Report: Add REMS to Sentinel System

Risk Evaluation and Mitigation Strategies could become part of the solution to a pharma supply-chain nosebleed: Tainted chemicals from overseas.

The Sentinel System for drug side-effect tracking, being developed by the FDA, should be integrated with REMS to mitigate drug risks, urge the authors of a report, Optimal Futures for Risk Evaluation and Mitigation Strategies, by the Society for Women's Health Research.

They cite the FDA response to the 2008 case of adulterated heparin when the agency worked with Baxter Healthcare and academia to analyze suspect products and develop tests for manufacturers and suppliers to use in identifying contaminated product. The regulator also issued a public health advisory and, via Import Alert, requiring testing of samples from all heparin shipments coming into the U.S. from China. "FDA was able to marshal existing resources and authority but was also required to obtain the voluntary cooperation of industry to control the situation," the authors write.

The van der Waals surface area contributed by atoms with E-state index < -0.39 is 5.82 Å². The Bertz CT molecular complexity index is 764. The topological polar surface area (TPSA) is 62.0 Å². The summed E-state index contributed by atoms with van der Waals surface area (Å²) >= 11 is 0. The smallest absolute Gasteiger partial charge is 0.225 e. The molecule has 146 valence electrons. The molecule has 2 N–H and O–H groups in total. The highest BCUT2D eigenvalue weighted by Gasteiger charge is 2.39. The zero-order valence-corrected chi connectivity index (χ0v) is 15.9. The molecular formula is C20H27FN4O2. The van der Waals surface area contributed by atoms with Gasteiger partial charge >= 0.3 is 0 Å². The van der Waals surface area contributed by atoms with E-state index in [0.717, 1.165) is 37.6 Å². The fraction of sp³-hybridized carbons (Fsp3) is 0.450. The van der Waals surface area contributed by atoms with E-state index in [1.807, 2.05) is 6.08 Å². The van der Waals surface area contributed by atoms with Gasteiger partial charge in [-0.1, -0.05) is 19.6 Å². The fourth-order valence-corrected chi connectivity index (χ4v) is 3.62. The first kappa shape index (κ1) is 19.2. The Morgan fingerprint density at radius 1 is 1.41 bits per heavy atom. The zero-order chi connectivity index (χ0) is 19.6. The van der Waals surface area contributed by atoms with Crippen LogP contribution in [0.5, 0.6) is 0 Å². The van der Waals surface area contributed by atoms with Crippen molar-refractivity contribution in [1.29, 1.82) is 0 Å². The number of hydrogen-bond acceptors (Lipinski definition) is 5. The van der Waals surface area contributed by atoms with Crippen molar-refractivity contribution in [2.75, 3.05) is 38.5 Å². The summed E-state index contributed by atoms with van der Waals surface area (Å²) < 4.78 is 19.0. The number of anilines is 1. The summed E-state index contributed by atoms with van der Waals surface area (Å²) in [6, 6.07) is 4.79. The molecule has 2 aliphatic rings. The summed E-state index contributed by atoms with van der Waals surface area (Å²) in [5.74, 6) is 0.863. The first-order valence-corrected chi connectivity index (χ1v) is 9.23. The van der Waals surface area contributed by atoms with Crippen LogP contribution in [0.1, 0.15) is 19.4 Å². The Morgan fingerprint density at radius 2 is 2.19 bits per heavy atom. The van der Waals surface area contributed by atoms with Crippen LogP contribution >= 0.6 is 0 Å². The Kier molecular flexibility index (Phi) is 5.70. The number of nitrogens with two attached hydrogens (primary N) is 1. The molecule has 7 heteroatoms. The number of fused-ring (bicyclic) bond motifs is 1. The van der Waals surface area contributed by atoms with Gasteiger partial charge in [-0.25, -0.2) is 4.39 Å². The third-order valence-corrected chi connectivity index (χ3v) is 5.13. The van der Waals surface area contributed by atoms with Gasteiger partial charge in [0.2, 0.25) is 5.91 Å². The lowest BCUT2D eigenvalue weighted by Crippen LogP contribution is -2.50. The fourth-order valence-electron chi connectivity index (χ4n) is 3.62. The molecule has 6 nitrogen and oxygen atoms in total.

REMS and the Sentinel System together would allow the FDA "to prevent or rapidly detect drugs that may be contaminated and to rapidly implement risk communication strategies," according to the report. The FDA has the "greatest potential to improve drug safety" if REMS policies incorporate the real-life experiences of patient advocates, prescribers, pharmacists, academics, payers and sponsors.

The FDA decided two years ago to form partnerships with Medicare, Medicaid and private insurers to develop a database of patient prescription-drug use to mine for adverse-event patterns. The regulator in January signed a contract with Harvard Pilgrim Health Care to develop a pilot of the system.

- see the FDA's Harvard Pilgrim Sentinel pilot release
- here's the 23-page free report

Suggested Articles

In a first, the FDA and Indian oversight agencies worked together to block illegal drugs from entering the U.S. 

After months of delay for ultra-pricey gene therapy Zynteglo, Bluebird Bio is hoping to dose its first German patients in the first half of the year.

North Carolina is providing some financial assistance for the construction of Audentes gene therapy facility in Sanford, North Carolina. (Astellas)